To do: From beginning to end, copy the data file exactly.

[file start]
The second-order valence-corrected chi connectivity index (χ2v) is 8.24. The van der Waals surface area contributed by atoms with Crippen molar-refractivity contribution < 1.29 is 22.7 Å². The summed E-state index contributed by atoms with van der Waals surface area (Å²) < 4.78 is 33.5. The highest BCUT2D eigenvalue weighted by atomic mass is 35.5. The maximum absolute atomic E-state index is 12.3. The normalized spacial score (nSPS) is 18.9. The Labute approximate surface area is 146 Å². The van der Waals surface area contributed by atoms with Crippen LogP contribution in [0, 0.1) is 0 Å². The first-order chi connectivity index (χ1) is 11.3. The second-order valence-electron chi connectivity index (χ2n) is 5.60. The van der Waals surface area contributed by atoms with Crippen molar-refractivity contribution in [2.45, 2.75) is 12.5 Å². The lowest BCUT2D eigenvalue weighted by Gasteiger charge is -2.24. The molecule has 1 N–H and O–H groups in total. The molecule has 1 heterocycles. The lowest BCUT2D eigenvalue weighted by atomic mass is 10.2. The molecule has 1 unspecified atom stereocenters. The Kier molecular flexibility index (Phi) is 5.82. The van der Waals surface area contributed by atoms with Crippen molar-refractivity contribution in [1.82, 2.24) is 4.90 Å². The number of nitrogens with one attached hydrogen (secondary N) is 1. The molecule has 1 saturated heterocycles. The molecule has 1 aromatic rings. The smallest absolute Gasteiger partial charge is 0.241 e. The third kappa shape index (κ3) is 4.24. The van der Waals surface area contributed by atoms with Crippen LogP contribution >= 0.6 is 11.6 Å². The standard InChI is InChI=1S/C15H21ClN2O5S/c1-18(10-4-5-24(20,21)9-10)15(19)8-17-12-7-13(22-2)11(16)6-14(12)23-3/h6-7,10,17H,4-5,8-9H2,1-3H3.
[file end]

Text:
The second-order valence-corrected chi connectivity index (χ2v) is 8.24. The van der Waals surface area contributed by atoms with Crippen molar-refractivity contribution < 1.29 is 22.7 Å². The summed E-state index contributed by atoms with van der Waals surface area (Å²) < 4.78 is 33.5. The highest BCUT2D eigenvalue weighted by atomic mass is 35.5. The maximum absolute atomic E-state index is 12.3. The normalized spacial score (nSPS) is 18.9. The Labute approximate surface area is 146 Å². The van der Waals surface area contributed by atoms with Crippen LogP contribution in [0, 0.1) is 0 Å². The first-order chi connectivity index (χ1) is 11.3. The second-order valence-electron chi connectivity index (χ2n) is 5.60. The van der Waals surface area contributed by atoms with Crippen molar-refractivity contribution in [2.45, 2.75) is 12.5 Å². The lowest BCUT2D eigenvalue weighted by Gasteiger charge is -2.24. The molecule has 1 N–H and O–H groups in total. The molecule has 1 heterocycles. The lowest BCUT2D eigenvalue weighted by atomic mass is 10.2. The molecule has 1 unspecified atom stereocenters. The Kier molecular flexibility index (Phi) is 5.82. The van der Waals surface area contributed by atoms with Crippen molar-refractivity contribution in [1.82, 2.24) is 4.90 Å². The number of nitrogens with one attached hydrogen (secondary N) is 1. The molecule has 1 saturated heterocycles. The molecule has 1 aromatic rings. The smallest absolute Gasteiger partial charge is 0.241 e. The third kappa shape index (κ3) is 4.24. The van der Waals surface area contributed by atoms with Crippen LogP contribution >= 0.6 is 11.6 Å². The standard InChI is InChI=1S/C15H21ClN2O5S/c1-18(10-4-5-24(20,21)9-10)15(19)8-17-12-7-13(22-2)11(16)6-14(12)23-3/h6-7,10,17H,4-5,8-9H2,1-3H3.